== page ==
“Dixie, come say hello to Brother Carl. What’s that?” He placed his ear next to the jug’s open top and listened intently. “Dixie, put your ear at the top of Brother Carl’s head, here, and listen.”

All I heard was a faint sound like trapped breezes. I told Daddy that Brother Carl was whispering, and I couldn’t make it out. “He’s pleased to make your acquaintance,” Daddy interpreted. “He wants to go home with us. I believe Brother Carl to be my foster kin, and I say we owe him a permanent residence.”

I asked him what he thought Mama might feel about offering Brother Carl permanent residence, and Daddy advised me that we would soon find out. He hooked his finger in Brother Carl’s handle and hoisted him onto one shoulder, as if he wished not to miss a word that the jug might let slip. 

Sure enough, Mama was appalled. “Frank, where on earth are you going to put that hideous thing?” she asked, as we returned to the car. Her tone held a familiar note of despair laced with amusement.

“I’ll make us a deep walnut shelf,” he said. “We can put your piece and mine, side by side for the world to look at and wonder. ‘Truth and beauty,’ folks will muse, ‘are they one and the same, as Keats would have us believe, or do they diverge and lead to entirely different destinations?’ Visitors will leave our house better people. A satellite picture from the depths of space would reveal a stream of curious light emanating from our door as the newly enlightened depart our home.”

“No,” Mama said. “Yours is not going to sit on a shelf next to mine.”

“Don’t be like that, Mel. You’re standing in the way of enlightenment and that is not a comfortable place to be.”

Daddy placed Brother Carl snugly between me and Bethany’s car seat in the back, and put the seat belt over him for added security. As we drove home, Daddy declaimed about the value of plain truth, rugged simplicity, and homespun wisdom. He grew excitable. “You know what we should do, girls? We should carve our pumpkins to look like Brother Carl’s family. Won’t that be nice for him?”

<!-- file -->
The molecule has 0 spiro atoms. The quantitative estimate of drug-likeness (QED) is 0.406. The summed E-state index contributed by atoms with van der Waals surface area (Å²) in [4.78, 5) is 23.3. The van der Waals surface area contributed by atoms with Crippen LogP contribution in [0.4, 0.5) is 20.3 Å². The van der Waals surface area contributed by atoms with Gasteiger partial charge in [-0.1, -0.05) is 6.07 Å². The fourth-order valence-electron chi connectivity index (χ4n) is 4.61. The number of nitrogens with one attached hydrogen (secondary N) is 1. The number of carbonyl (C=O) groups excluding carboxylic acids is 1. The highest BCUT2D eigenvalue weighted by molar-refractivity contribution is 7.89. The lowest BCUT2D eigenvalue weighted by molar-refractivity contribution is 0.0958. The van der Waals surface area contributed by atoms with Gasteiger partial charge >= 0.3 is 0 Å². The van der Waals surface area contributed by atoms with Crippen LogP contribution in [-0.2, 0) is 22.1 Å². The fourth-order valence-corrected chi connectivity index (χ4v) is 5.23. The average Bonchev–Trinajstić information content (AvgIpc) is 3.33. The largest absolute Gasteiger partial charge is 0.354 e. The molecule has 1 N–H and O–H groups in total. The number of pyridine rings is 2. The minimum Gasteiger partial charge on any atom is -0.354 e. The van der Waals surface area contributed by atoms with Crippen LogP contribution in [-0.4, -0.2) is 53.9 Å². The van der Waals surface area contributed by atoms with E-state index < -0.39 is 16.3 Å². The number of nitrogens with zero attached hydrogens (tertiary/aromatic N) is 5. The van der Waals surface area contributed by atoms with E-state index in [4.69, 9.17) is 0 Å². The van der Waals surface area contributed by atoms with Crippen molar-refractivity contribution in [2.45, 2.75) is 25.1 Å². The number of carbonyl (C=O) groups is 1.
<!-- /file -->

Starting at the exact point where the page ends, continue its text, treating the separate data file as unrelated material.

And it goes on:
“You are not going to hijack the girls’ pumpkins, Frank,” Mama said. She turned in the seat. “Dixie, you can carve your pumpkin any way you like.”

“Oh, she can, she can,” Daddy said. He raised his eyes to the rearview mirror and grinned at me.

I said that my pumpkin could be Mrs. Carl, and Mama mock-wept into her hands.

Daddy patted Mama’s knee. “Never mind, Mel; this thing is bigger than we are. Truly a bountiful harvest. Put your ear to Brother Carl’s spout again, Dixie, and see if he has any words of wisdom for you. I’ve got a feeling he’s about to say something profound. Go ahead, now.”

Daddy watched me with quick upward glances in the rearview mirror, so I leaned to my right and put my head next to Brother Carl’s mouth. The ring of fired clay settled cool against my ear, and I listened again for the low hum of miniature wind currents circling the jug’s interior, knocking against its sides.

The jug spoke. A deep, nasal voice—loud and authoritative, but seemingly affected by an overabundance of teeth—filled the car:

Love is a funny thing
Beauty is a blossom.
If you want to get your finger bit
Stick it at a possum.